View Table of Contents
New Perspectives on Central and Eastern European Studies
Sign up for our email newsletters to get customized updates on new Berghahn publications.
Click here to select your preferences
Bulwark Myths of East European Multiconfessional Societies in the Age of Nationalism
Edited by Liliya Berezhnaya and Heidi Hein-Kircher
416 pages, 14 illus., bibliog., index
ISBN 978-1-78920-147-5 $120.00/£85.00 Hb Not Yet Published (February 2019)
eISBN 978-1-78920-148-2 eBook Not Yet Published
“The contributions in this volume are immensely valuable and include some of the most innovative and best-argued texts I have read in the field.” • Piotr H. Kosicki, University of Maryland
“Rampart Nations is a worthy compilation that will interest historians and other scholars. It contains solid scholarship on a subject that deserves attention, adding to our knowledge and understanding of European history and how current society has evolved.” • Sebastian Siebel-Achenbach, University of Waterloo
The “bulwark” or antemurale myth—whereby a region is imagined as a defensive barrier against a dangerous Other—has been a persistent strand in the development of Eastern European nationalisms. While historical studies of the topic have typically focused on clashes and overlaps between sociocultural and religious formations, Rampart Nations delves deeper to uncover the mutual transfers and multi-sided national and interconfessional conflicts that helped to spread bulwark myths through Europe’s eastern periphery over several centuries. Ranging from art history to theology to political science, this volume offers new ways of understanding the political, social, and religious forces that continue to shape identity in Eastern Europe.
Liliya Berezhnaya is an Assistant Professor at University of Münster’s “Religion and Politics” Cluster of Excellence in Germany. Her publications include Iconic Turns: Nation and Religion in Eastern European Cinema since 1989 (2013), co-edited with Christian Schmitt, and The World to Come: Ukrainian Images of the Last Judgment (2015), co-authored with John-Paul Himka.
Heidi Hein-Kircher earned her master’s and doctoral degrees from Heinrich Heine University Düsseldorf. In 2018, she earned her habilitation degree at Philipps University in Marburg. She is currently on the research staff at the Herder Institute for Historical Research on East Central Europe in Marburg, Germany. She is also the Head of Department at the Institute’s Academic Forum.
Subject: 18th/19th Century History 20th Century History Religion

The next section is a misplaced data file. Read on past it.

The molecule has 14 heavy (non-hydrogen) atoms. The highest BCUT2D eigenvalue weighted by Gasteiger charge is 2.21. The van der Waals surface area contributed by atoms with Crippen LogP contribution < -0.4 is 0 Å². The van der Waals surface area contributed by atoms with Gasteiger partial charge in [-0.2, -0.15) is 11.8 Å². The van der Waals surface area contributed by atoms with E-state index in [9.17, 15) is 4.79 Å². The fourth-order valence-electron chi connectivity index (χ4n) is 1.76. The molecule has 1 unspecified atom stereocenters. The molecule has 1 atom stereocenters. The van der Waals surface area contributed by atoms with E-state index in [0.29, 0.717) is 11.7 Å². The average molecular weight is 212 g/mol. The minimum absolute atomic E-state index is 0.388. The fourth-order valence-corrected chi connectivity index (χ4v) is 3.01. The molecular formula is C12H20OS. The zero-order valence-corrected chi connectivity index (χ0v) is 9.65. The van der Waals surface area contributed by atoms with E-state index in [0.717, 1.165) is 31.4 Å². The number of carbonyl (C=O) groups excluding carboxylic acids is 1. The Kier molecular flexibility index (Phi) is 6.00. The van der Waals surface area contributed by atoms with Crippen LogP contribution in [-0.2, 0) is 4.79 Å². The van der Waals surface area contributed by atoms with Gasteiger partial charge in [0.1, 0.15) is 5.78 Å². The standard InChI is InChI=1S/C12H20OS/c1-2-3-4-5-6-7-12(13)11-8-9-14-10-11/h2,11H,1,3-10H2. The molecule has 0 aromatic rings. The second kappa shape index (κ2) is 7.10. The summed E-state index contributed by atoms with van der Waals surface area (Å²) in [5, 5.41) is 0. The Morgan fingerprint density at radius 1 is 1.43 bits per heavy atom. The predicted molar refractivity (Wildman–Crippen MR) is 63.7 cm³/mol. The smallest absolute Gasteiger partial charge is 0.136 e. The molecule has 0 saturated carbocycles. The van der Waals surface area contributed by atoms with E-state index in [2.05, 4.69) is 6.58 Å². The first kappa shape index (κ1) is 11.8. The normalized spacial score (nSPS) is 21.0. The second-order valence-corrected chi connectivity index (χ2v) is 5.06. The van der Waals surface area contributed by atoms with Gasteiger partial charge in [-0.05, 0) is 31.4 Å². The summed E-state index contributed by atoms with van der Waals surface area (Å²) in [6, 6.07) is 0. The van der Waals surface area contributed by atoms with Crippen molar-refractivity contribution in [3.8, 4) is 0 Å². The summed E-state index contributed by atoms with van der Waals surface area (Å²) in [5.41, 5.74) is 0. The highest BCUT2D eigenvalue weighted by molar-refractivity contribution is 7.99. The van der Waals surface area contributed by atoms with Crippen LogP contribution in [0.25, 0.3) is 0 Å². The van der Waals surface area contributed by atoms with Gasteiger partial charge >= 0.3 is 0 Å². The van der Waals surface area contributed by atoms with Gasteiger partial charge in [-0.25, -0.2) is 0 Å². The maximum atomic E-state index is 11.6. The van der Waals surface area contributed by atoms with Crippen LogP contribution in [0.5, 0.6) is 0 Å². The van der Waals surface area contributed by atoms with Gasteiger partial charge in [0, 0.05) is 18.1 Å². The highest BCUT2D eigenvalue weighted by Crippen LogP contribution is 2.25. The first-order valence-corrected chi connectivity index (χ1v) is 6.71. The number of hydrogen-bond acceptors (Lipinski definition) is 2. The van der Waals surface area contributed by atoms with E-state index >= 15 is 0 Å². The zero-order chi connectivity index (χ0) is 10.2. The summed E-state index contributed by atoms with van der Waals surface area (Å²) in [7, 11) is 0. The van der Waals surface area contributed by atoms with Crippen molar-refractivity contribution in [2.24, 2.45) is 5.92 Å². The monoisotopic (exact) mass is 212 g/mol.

Area: Central/Eastern Europe
List of Illustrations
A Note on Transliteration and Toponyms
PART I: BACKGROUND
Introduction: Constructing a Rampart Nation: Conceptual Framework
Liliya Berezhnaya and Heidi Hein-Kircher
Chapter 1. The Origins of Antemurale Christianitatis Myths: Remarks on the Promotion of a Political Concept
PART II: (DE-)SACRALIZING AND NATIONALIZING BORDERLANDS
Chapter 2. Not a Bulwark, But a Part of the Larger Catholic Community: The Romanian Greek Catholic Church in Transylvania (1700–1850)
Chapter 3. Securitizing the Polish Bulwark:The Mission of Lviv in Polish Travel Guides During the Late Nineteenth and Early Twentieth Centuries
Chapter 4. Ghetto as an "Inner Antemurale"? Debates on Exclusion, Integration, and Identity in Galicia in the Nineteenth and Early Twentieth Century
Chapter 5. Holy Ground and a Bulwark against "the Other”: The (Re)Construction of an Orthodox Crimea in the Nineteenth-Century Russian Empire
Kerstin S. Jobst
Chapter 6. Bastions of Faith in the Oceans of Ambiguities: Monasteries in the East European Borderlands (Late Nineteenth– Beginning of the Twentieth Century)
Chapter 7. "The Turkish Wall:" Turkey as an Anti-Communist and Anti-Russian Bulwark in the Twentieth Century
PART III: PROMOTING ANTEMURALE DISCOURSES
Chapter 8. Why Didn’t the Antemurale Historical Mythology Develop in Early Nineteenth-Century Ukraine?
Chapter 9. Translating the Border(s) in a Multilingual and Multiethnic Society: Antemurale Myths in Polish and Ukrainian Schoolbooks of the Habsburg Monarchy
Chapter 10. Mediating the Antemurale Myth in East Central Europe: Religion and Politics in Modern Geographers' Entangled Lives and Maps
Chapter 11. Bulwarks of Anti-Bolshevism: Russophobic Polemic of the Christian Right in Poland and Hungary in the Interwar Years and Their Roots in the Nineteenth Century
Chapter 12. Defenders of the Russian Land: Viktor Vasnetsov's Warriors and Russia’s Bulwark Myth
Stephen M. Norris
PART IV: REFLECTIONS ON THE BULWARK MYTHS TODAY
Chapter 13. Antemurale Thinking as Historical Myth and Ethnic Boundary Mechanism
Chapter 14. Concluding Thoughts on Central and Eastern European Bulwark Rhetoric in the Twenty-First Century
Back to Top